Most winners go into this state of events with intentions of altruism. Many think their life is not going to fundamentally change outside of quitting their job and ceasing to worry about money.

Foolish people.

I have a plan.

Said plan recognizes that my life will fundamentally change in most respects.

I think that gives me a leg up on the odds of crashing and burning.

Given the low population density of West Virginia and the slow news days of August, it’s a given that I’d be swarmed with media within moments of announcing my win on Thursday. Hence, I have no intention of announcing my win on Thursday.

Now I know that the Lottery Commission knows where a ticket was bought which means the media and local residents will convulse themselves into a frenzy trying to decide who bought the winning ticket at the Little General. I imagine there will be signs and banners all sorts of nonsense. This should be good for giggles.

If memory serves, I will have a year to claim the winnings. I think 3 to 6 months of preparation will be sufficient. If by mid-November I can announce the win, I’m thinking most of the frenzy will be over with by Christmas.

I’m shooting for a grand holiday season when I will finally have time to send out Christmas cards and bake cookies.

My first order of business (after dancing around the living room and drinking the bottle of champagne in the fridge) will be to hire an attorney with a specialty in estate planning as well as an accountant. I’m still dithering about the need for a PR person. Along about mid-October, I’ll get one of them internet phones with a new number. I have this notion that those are the ultimate unlisted number.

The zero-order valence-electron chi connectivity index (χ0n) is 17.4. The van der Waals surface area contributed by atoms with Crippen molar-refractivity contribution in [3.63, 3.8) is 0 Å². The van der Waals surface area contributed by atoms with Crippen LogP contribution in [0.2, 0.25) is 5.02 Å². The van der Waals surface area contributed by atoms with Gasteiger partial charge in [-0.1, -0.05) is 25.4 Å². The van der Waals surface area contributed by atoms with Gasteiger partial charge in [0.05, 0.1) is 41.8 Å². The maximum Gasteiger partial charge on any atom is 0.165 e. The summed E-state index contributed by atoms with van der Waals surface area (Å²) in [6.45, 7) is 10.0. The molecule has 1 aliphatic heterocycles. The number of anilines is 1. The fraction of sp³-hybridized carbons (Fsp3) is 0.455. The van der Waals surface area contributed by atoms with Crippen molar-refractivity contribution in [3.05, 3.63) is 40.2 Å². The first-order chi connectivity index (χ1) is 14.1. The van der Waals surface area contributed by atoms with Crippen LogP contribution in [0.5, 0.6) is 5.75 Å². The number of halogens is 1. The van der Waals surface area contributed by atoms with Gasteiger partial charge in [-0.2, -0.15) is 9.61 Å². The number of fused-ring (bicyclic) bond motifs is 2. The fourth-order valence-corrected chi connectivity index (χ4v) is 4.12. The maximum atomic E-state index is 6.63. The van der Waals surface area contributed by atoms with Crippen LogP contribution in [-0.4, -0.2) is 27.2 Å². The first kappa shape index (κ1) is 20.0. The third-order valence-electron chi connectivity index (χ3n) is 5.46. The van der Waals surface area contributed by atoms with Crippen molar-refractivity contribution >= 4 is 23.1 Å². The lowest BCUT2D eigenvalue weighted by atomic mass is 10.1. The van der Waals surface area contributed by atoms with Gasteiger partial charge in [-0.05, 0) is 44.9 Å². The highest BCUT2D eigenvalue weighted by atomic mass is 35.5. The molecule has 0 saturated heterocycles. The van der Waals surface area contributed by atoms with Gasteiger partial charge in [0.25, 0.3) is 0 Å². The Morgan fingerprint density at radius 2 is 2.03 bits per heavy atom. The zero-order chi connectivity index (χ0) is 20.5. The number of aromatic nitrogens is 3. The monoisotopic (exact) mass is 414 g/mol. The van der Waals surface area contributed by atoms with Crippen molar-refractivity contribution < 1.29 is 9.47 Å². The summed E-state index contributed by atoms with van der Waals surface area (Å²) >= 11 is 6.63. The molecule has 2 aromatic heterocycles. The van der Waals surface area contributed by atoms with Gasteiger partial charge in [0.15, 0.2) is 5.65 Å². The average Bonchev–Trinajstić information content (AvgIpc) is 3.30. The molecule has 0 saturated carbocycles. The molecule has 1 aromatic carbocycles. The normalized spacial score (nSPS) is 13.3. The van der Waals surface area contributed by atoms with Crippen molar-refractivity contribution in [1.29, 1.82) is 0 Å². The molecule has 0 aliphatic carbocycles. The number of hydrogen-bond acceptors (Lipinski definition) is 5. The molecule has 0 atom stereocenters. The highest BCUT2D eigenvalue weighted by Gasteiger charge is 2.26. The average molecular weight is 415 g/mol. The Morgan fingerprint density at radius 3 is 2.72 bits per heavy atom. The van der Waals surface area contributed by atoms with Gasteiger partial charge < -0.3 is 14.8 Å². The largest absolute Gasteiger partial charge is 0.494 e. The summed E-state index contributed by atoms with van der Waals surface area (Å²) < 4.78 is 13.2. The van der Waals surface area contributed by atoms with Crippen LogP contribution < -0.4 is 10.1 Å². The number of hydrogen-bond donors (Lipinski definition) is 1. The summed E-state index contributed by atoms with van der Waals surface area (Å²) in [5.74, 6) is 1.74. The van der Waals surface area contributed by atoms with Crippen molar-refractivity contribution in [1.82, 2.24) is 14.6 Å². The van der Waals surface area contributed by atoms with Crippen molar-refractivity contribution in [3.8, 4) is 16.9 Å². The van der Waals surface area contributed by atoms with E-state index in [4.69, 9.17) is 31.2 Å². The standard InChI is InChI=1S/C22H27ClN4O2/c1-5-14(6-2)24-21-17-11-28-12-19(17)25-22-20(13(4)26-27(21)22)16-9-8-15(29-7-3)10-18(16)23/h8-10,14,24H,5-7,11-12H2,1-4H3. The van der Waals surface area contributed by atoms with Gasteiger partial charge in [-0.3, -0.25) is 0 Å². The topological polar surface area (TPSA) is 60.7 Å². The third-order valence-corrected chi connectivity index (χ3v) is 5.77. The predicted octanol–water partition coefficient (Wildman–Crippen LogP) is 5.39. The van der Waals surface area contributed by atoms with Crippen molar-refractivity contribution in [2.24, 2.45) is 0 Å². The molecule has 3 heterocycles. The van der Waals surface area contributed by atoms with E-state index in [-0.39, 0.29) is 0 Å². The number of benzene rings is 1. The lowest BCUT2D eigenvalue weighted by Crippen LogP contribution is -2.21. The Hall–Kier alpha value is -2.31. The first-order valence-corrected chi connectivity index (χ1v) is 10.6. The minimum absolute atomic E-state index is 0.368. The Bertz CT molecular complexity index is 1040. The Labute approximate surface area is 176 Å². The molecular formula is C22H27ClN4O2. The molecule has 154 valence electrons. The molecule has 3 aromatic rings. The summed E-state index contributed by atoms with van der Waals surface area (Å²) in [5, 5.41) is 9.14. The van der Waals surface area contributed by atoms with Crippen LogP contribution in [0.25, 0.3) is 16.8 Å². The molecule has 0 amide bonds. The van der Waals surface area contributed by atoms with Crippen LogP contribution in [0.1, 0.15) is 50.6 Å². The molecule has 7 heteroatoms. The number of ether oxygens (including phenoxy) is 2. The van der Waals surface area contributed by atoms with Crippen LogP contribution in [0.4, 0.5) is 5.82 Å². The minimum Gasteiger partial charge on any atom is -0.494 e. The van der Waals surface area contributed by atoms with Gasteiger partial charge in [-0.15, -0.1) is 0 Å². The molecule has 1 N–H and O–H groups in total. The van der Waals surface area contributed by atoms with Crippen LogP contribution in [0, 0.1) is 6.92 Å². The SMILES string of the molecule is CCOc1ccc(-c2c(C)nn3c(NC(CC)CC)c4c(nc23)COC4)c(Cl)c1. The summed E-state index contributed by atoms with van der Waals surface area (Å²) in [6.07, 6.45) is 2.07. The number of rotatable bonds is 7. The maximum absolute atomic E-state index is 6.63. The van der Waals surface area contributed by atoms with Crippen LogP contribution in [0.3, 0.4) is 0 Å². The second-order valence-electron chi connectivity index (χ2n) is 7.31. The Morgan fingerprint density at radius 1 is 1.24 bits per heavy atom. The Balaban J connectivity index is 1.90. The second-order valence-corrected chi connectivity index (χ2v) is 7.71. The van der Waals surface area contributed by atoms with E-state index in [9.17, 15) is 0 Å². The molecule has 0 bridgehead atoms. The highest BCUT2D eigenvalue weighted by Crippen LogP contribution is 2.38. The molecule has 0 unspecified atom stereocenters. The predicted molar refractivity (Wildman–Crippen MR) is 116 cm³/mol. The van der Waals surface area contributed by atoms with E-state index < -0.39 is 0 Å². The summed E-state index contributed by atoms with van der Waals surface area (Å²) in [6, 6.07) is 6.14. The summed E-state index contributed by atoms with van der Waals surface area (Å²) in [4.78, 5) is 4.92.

It goes without saying that I’m not telling a soul (other than the attorney and the accountant) that I’ve won.

By the time I’m ready to claim my winnings, I will have an “undisclosed” location well in place. And no, I’m not going to disclose said location here. Shortly after doing Good Morning America, I’m going to disappear from everything except my contractual obligations with the Power Ball people.

The next few months are going to be really tough. Going to work every day and suppressing this news is going to take extreme discipline. I’m not good at policing myself, but I’ve made great strides since running across a quote that paraphrases as “Discipline is remembering what it is that you really want.”

I’m hoping my enjoyment of joining in conversations at the gas station and grocery store about who won will act as a pressure relief valve. I expect to chortle a lot.

So, yes, my life will change. I will quit my job. I will buy the biggest remote tract of land in West Virginia that I can find, hire a surveyor to pinpoint the exact middle and build a fortress of privacy. I will donate to charities and I will ease (not eliminate) the financial insecurities of family members and good friends.

I’m pretty sure I won’t hand out money to strippers, develop a drinking problem, or squander it all on Elvis memorabilia. I won’t lose sight of the fact that all of my newfound friends are only in it for the money and their willingness to be grateful is not true friendship.

My shoe collection is likely to grow.

I won’t use the money to punish people I think have mistreated me (okay there’s one I might set out to ruin and, no, it’s not who you think).

I have a pile of change on the dresser and I’m going to use it to buy the ticket on my way to the office. During the 1.1 mile commute between my house and the gas station, I’ll decide whether I’m letting the machine pick the numbers or if I’m using ages and dates.

If my blog postings of the next few months are a little giddy and disjointed (more so than normal), you’ll know why.

And, dammit, I’m buying a camera even before I announce.

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Filed under August 2009